It was yet another beautiful summer day as Sandy trudged up her apartment steps. She flipped open her mailbox and took out the letter inside. Junk. She sighed and let one shoulder of her backpack slide off. With a little twist, Sandy swung the backpack to her front and opened the smaller pocket. She wiggled her hand in it, feeling for her key. Triumphantly, she held up the silver key and stuck it in the lock. She bit her lip and mumbled to herself, “Right, left, right, turn and push.” The door swung open. Sandy walked down the hallway to her room. Fireball followed her in and looked up expectantly. Sandy smiled and scratched his head. Walking by her desk and grabbing the printout she had made last night, she wrestled her algebra textbook and a pen out of her backpack. She layered the paper on top of the book as a hard writing surface. Sandy flumped down in her big comfy armchair and Fireball jumped onto her lap. Awkwardly, Sandy raised the book and paper above her cat. Sandy frowned as she looked at the list.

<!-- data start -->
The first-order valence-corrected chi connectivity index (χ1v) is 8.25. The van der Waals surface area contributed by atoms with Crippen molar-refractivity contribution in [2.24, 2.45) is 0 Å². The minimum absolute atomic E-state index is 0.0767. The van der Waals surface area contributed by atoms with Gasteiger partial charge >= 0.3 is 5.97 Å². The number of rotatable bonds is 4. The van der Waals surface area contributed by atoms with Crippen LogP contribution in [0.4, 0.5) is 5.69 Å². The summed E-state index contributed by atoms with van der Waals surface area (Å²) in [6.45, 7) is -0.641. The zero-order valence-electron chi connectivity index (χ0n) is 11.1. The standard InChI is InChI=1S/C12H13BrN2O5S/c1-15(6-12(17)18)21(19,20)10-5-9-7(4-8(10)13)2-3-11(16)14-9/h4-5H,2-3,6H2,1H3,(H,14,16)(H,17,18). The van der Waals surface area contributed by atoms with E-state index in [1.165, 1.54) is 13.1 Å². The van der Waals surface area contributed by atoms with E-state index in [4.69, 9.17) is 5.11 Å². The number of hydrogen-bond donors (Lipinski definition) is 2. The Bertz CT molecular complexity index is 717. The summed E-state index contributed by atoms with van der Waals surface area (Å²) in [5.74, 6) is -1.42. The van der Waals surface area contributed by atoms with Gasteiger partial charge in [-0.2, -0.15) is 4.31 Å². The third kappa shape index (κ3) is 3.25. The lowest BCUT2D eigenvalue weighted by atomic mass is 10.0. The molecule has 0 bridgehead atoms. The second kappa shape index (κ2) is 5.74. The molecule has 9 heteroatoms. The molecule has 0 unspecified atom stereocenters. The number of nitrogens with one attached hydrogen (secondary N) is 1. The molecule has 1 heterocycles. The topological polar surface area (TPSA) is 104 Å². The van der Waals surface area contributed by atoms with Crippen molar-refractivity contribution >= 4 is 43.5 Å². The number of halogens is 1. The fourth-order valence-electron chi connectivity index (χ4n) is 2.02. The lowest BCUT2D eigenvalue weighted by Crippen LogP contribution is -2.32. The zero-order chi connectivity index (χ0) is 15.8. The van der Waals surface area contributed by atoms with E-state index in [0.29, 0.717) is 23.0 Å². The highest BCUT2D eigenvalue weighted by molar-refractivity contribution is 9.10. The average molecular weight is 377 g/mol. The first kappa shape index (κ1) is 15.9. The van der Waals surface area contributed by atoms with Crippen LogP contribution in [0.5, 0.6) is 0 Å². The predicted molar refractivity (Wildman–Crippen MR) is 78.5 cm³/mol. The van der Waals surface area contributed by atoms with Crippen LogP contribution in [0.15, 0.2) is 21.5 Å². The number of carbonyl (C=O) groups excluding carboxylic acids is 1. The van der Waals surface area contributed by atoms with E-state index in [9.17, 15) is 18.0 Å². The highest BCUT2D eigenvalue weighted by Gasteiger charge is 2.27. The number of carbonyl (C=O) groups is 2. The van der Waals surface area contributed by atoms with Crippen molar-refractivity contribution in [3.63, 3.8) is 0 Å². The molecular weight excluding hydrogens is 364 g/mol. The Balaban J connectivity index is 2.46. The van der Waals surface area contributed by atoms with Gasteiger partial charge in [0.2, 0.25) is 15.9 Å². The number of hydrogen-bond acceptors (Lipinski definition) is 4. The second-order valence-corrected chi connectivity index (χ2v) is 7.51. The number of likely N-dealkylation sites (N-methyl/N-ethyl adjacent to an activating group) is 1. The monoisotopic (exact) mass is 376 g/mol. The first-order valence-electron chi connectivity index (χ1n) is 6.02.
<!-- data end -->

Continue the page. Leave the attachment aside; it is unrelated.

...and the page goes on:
“Lessee. How could I narrow it down?” Sandy looked at her friend. “Do you have any ideas? I.M.! That’s it!” She pressed a button on her computer, got up, and started pacing.
“Everyone in my whole class is connected to AOL Instant Messenger! I’ll just log on with my screen name that I don’t use: Drumstik99.” Fireball yawned. “Yes, I know it’s boring. That’s why I don’t use it. Anyway, when I log on I’ll ask who went to the game. I know who has what screen name.” Sandy looked at her watch. “Busy hour is just about to start.” She chewed her lip impatiently. And with a fluidity gained from practice, she logged on to Messenger and hunted for names she knew. “Aha!” she cried as she spotted a familiar name on her Buddy List.
Unconsciously, she murmured aloud what she typed. “Hey calvin&hobbes! Did you go to the football game at the high school on Monday?”